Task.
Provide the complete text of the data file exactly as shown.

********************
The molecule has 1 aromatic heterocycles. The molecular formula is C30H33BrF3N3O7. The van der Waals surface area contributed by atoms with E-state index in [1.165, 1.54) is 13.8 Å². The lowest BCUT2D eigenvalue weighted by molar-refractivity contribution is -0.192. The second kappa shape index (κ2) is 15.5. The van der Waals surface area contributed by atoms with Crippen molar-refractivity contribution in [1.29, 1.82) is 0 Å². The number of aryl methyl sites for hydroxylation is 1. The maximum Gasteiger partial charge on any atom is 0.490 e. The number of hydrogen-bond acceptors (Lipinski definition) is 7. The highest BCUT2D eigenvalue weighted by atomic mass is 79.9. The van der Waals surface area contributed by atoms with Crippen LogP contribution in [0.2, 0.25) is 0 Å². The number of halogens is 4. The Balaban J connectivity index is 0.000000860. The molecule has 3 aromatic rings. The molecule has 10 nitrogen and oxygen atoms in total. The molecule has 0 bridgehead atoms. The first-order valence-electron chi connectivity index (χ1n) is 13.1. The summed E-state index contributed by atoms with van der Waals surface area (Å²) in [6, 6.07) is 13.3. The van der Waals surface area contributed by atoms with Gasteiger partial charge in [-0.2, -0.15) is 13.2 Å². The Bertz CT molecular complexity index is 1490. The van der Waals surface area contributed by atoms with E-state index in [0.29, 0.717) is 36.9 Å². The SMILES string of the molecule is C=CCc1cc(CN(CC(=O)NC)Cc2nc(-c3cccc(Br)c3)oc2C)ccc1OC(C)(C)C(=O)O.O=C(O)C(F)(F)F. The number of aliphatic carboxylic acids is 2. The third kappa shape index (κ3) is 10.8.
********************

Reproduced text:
The molecule has 1 aromatic heterocycles. The molecular formula is C30H33BrF3N3O7. The van der Waals surface area contributed by atoms with E-state index in [1.165, 1.54) is 13.8 Å². The lowest BCUT2D eigenvalue weighted by molar-refractivity contribution is -0.192. The second kappa shape index (κ2) is 15.5. The van der Waals surface area contributed by atoms with Crippen molar-refractivity contribution in [1.29, 1.82) is 0 Å². The number of aryl methyl sites for hydroxylation is 1. The maximum Gasteiger partial charge on any atom is 0.490 e. The number of hydrogen-bond acceptors (Lipinski definition) is 7. The highest BCUT2D eigenvalue weighted by atomic mass is 79.9. The van der Waals surface area contributed by atoms with Crippen LogP contribution in [0.2, 0.25) is 0 Å². The number of halogens is 4. The Balaban J connectivity index is 0.000000860. The molecule has 3 aromatic rings. The molecule has 10 nitrogen and oxygen atoms in total. The molecule has 0 bridgehead atoms. The first-order valence-electron chi connectivity index (χ1n) is 13.1. The summed E-state index contributed by atoms with van der Waals surface area (Å²) in [6, 6.07) is 13.3. The van der Waals surface area contributed by atoms with Gasteiger partial charge in [-0.2, -0.15) is 13.2 Å². The Bertz CT molecular complexity index is 1490. The van der Waals surface area contributed by atoms with E-state index in [0.29, 0.717) is 36.9 Å². The SMILES string of the molecule is C=CCc1cc(CN(CC(=O)NC)Cc2nc(-c3cccc(Br)c3)oc2C)ccc1OC(C)(C)C(=O)O.O=C(O)C(F)(F)F. The number of aliphatic carboxylic acids is 2. The third kappa shape index (κ3) is 10.8.